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From: GODWIN, William <WGODWIN.domain.name.hidden>

Date: Thu, 21 Sep 2000 12:05:38 +0100

*> --
*

*> From: jmb184.domain.name.hidden[SMTP:jmb184.domain.name.hidden.net]
*

*>
*

* >On Wed, 20 Sep 2000 00:08:15 GMT, davidsmyth
*

* ><davidsmyth6650.domain.name.hidden> wrote:
*

* >>Could there be a universe where the rules concerning number
*

theory

* >>would be different than in this universe?
*

* >Conventional wisdom of course says that logic and hence number
*

theory are independent of physical reality. Suppose you asked in 1822,

whether the rules concerning plane geometry would be different in other

universes. Then the answer would have been that a system of axioms and hence

geometry are independent of physical reality. However in 1823 Bolyai and

Lobachevsky independently realized that entirely self-consistent

"non-Euclidean geometries" could be created in which the parallel postulate

did not hold. Today, the discussion would be quite different. For

geometry, the cosmology of universes with a range of curvatures are now

considered reasonable.

* >In his book, The Structure and Interpretation of Quantum Mechanics,
*

Hughes mentions works which assert that the rules of logic may be empirical.

I find your question stimulating, in that an implication of logic being

empirical is the charming speculation as to whether there could be universes

which operate with different versions of the distributive law.

* >References:
*

*> quant- ph/0001074 An Epistemological Derivation of Quantum Logic. John Foy
*

*>
*

*> math. HO/9911150 Machines, Logic and Quantum Physics. David Deutsch and
*

*> Artur Ekert
*

* >John
*

----------------------------

This seems to be based on a confusion. The Euclidean laws exist in some

universe regardless of any different models of Space-Time used by physicists

in that universe. Just because alternative useful geometries exist (eg

projective finite ones) does not mean that Euclid disappears.

Incidentally, I gather that it is possible for instance to mathematically

rephrase General Relativity in a flat space if that is your preference.

Curvature is in the mind of the modeller.

Maybe what we need to ask is whether there are universes in which physicists

*cannot* see any use for the Euclidean axioms. They are certainly not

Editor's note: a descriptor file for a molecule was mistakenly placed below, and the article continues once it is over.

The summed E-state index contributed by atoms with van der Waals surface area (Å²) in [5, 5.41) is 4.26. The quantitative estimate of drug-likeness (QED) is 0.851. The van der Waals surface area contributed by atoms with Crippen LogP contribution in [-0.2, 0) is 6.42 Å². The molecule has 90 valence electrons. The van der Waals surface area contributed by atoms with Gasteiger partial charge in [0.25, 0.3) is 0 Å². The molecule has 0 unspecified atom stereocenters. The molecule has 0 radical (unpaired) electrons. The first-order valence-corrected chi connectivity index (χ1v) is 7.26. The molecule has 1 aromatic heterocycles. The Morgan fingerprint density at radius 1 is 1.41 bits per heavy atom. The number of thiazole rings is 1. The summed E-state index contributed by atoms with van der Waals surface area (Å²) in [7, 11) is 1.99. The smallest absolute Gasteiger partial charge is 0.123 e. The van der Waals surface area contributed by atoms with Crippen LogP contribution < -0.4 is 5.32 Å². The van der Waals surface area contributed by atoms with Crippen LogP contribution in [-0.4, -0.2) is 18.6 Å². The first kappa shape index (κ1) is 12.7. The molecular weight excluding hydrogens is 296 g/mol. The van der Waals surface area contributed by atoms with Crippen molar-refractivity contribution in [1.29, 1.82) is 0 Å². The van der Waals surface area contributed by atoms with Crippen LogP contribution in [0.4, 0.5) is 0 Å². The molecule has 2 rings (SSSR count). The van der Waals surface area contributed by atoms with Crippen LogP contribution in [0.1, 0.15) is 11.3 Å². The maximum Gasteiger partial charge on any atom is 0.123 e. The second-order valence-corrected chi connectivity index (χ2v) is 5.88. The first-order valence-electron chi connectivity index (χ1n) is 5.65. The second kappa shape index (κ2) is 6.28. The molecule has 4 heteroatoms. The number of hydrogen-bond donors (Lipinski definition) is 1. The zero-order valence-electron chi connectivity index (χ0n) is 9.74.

complex, so not easy to filter out that way. The same goes for the

distributive law.

BTW, sorry if I am making all sorts of unwarranted assumptions, such as

existence of physicists, minds,...

William Godwin

wgodwin.domain.name.hidden

Received on Thu Sep 21 2000 - 04:15:52 PDT

Date: Thu, 21 Sep 2000 12:05:38 +0100

theory

theory are independent of physical reality. Suppose you asked in 1822,

whether the rules concerning plane geometry would be different in other

universes. Then the answer would have been that a system of axioms and hence

geometry are independent of physical reality. However in 1823 Bolyai and

Lobachevsky independently realized that entirely self-consistent

"non-Euclidean geometries" could be created in which the parallel postulate

did not hold. Today, the discussion would be quite different. For

geometry, the cosmology of universes with a range of curvatures are now

considered reasonable.

Hughes mentions works which assert that the rules of logic may be empirical.

I find your question stimulating, in that an implication of logic being

empirical is the charming speculation as to whether there could be universes

which operate with different versions of the distributive law.

----------------------------

This seems to be based on a confusion. The Euclidean laws exist in some

universe regardless of any different models of Space-Time used by physicists

in that universe. Just because alternative useful geometries exist (eg

projective finite ones) does not mean that Euclid disappears.

Incidentally, I gather that it is possible for instance to mathematically

rephrase General Relativity in a flat space if that is your preference.

Curvature is in the mind of the modeller.

Maybe what we need to ask is whether there are universes in which physicists

*cannot* see any use for the Euclidean axioms. They are certainly not

complex, so not easy to filter out that way. The same goes for the

distributive law.

BTW, sorry if I am making all sorts of unwarranted assumptions, such as

existence of physicists, minds,...

William Godwin

wgodwin.domain.name.hidden

Received on Thu Sep 21 2000 - 04:15:52 PDT

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